Presbyters Uniwersytet Warszawski
ER 2205
Jerome, commenting on the letters of Paul, claims that in the early Church presbyters held the same authority as bishops, and the dioceses were governed by the councils of presbyters. Jerome, Commentary on Titus, Betlehem, ca 388.
Audiant episcopi qui habent constituendi presbyteros per urbes singulas potestatem, sub quali lege ecclesiasticae constitutionis ordo teneatur; nec putent Apostoli uerba esse, sed Christi (...).
Diligenter Apostoli uerba adtendamus dicentis: Vt constituas per ciuitates presbyteros, sicut ego tibi disposui. Qui, qualis presbyter debeat ordinari in consequentibus disserens, hoc est: Si quis est sine crimine, unius uxoris uir et cetera, postea intulit: Oportet enim episcopum sine crimine esse tamquam Dei dispensatorem. Idem est ergo presbyter qui episcopus et, antequam diaboli instinctu studia in religione fierent et diceretur in populis: Ego sum Pauli, ego Apollo, ego autem Cephae, communi presbyterorum consilio ecclesiae gubernabantur. Postquam uero unusquisque eos quos baptizauerat suos putabat esse, non Christi, in toto orbe decretum est ut unus de presbyteris electus superponeretur ceteris, ad quem omnis cura ecclesiae pertineret et schismatum semina tollerentur.
Putat aliquis non Scripturarum, sed nostram esse sententiam, episcopum et presbyterum unum esse, et aliud aetatis, aliud esse nomen officii; relegat Apostoli ad Philippenses uerba dicentis: Paulus et Timotheus, serui Christi Iesu, omnibus sanctis in Christo Iesu qui sunt Philippis cum episcopis et diaconibus; gratia uobis et pax et reliqua. Philippi una est urbs Macedoniae, et certe in una ciuitate plures, ut nunc putantur, episcopi esse non poterant; sed quia eosdem episcopos illo in tempore quos et presbyteros appellabant, propterea indifferenter de episcopis quasi de presbyteris est locutus.
Adhuc alicui hoc uideatur ambiguum, nisi altero testimonio comprobetur. In Actibus apostolorum scriptum est quod, cum uenisset Apostolus Miletum, miserit Ephesum et uocauerit presbyteros eiusdem ecclesiae, et quibus postea inter cetera sit locutus: Adtendite uobis et omni gregi, in quo uos Spiritus Sanctus posuit episcopos pascere ecclesiam Dei, quam acquisiuit per sanguinem suum. Et hic diligentius obseruate quomodo, unius ciuitatis Ephesi presbyteros uocans, postea eosdem episcopos dixerit.
Si quis uult recipere eam epistulam quae sub nomine Pauli ad Hebraeos scripta est, et ibi aequaliter inter plures ecclesiae cura diuiditur, siquidem ad plebem scribit: Parete principibus uestris et subiecti estote; ipsi enim sunt qui uigilant pro animabus uestris quasi rationem reddentes, ne suspirantes hoc faciant, siquidem hoc utile uobis est. Et Petrus, qui ex fidei firmitate nomen accepit, in epistula sua loquitur dicens: Presbyteros ergo in uobis obsecro, compresbyter et testis Christi passionum, qui et eius gloriae quae in futurum reuelanda est socius sum; pascite eum qui in uobis est gregem Domini non quasi cum necessitate, sed uoluntarie.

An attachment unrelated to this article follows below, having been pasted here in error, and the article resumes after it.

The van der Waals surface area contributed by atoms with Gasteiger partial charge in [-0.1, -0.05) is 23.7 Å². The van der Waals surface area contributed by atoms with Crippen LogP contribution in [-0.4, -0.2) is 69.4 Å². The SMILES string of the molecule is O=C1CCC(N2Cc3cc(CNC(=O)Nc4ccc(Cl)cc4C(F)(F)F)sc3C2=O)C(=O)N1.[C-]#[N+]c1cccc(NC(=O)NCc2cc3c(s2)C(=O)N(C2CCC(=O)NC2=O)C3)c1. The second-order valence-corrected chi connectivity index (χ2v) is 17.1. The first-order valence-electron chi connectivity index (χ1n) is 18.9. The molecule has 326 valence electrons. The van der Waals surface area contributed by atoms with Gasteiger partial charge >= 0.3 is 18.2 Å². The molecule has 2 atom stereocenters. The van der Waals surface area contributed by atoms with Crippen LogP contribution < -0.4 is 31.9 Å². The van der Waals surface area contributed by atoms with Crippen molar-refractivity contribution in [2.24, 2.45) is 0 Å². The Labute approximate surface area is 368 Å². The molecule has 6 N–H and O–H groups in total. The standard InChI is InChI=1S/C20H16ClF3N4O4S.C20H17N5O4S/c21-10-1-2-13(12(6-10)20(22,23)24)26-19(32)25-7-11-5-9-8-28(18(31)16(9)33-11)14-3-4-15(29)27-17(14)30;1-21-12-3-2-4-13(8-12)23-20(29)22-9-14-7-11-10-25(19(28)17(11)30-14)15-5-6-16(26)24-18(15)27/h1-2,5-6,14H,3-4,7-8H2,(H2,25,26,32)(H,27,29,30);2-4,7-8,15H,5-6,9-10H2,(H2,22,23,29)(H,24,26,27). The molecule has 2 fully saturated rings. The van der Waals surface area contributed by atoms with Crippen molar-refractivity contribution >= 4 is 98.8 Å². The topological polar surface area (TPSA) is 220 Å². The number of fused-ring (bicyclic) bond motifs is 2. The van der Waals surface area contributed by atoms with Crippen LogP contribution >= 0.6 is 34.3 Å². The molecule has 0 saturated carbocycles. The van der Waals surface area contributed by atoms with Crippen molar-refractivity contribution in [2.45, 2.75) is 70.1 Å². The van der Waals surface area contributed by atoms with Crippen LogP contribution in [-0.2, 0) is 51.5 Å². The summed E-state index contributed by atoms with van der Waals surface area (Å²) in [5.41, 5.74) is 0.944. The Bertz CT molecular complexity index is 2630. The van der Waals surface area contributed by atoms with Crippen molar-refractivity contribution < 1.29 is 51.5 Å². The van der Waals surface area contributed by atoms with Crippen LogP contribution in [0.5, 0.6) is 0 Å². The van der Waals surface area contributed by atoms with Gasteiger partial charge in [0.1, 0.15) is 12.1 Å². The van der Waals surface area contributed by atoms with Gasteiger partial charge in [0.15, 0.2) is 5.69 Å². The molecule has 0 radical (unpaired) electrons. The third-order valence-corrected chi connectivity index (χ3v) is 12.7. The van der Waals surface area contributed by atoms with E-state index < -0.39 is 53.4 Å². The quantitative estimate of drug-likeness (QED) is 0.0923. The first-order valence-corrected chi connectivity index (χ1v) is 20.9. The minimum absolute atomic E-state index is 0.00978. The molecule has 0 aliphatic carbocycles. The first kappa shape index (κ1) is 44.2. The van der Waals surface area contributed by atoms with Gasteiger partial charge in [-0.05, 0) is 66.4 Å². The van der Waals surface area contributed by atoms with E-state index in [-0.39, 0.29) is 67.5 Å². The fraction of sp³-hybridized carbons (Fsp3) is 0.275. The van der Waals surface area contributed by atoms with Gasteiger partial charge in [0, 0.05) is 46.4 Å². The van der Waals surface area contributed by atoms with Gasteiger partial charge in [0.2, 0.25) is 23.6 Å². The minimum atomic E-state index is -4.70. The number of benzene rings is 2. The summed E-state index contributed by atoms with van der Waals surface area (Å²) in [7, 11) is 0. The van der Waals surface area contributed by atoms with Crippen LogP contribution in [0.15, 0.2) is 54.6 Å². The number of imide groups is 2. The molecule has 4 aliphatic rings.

Haec propterea, ut ostenderemus apud ueteres eosdem fuisse presbyteros quos et episcopos; paulatim uero, ut dissensionum plantaria euellerentur, ad unum omnem sollicitudinem esse delatam. Sicut ergo presbyteri sciunt se ex ecclesiae consuetudine ei qui sibi praepositus fuerit esse subiectos, ita episcopi nouerint se magis consuetudine quam dispositionis dominicae ueritate presbyteris esse maiores et in commune debere ecclesiam regere, imitantes Moysen qui, cum haberet in potestate solus praeesse populo Israhel, septuaginta elegit cum quibus populum iudicaret. Videamus igitur qualis presbyter, siue episcopus ordinandus sit.
(ed. Bucchi 2003: 13-16)
Let the bishops who have the authority to appoint presbyters in the individual cities hear by what kind of law the ranking of ecclesiastical appointments should be maintained. Let them not think that these are the apostle's words, but Christ's (...).
Let us pay careful attention to the words of the apostle who says, "that you should appoint presbyters in every city, just as I arranged for you." He discusses what sort of presbyter ought to be ordained in what follows when he says, "If anyone is without fault, a husband of one wife," and so on. Later he added, "For a bishop must be without fault, as a steward of God." It is therefore the very same presbyter, who is a bishop, and before there existed men who are slanderers by instinct, [before] factions in the religion, and [before] it was said to the people, "I am of Paul, I am of Apollos, but I am of Cephas," the churches were governed by a common council of the presbyters. But after each one began to think that those whom he had baptized were his own and not Christ's, it was decreed for the whole world that one of the presbyters should be elected to preside over the others, to whom the entire care of the church should pertain, and the seeds of schism would be removed.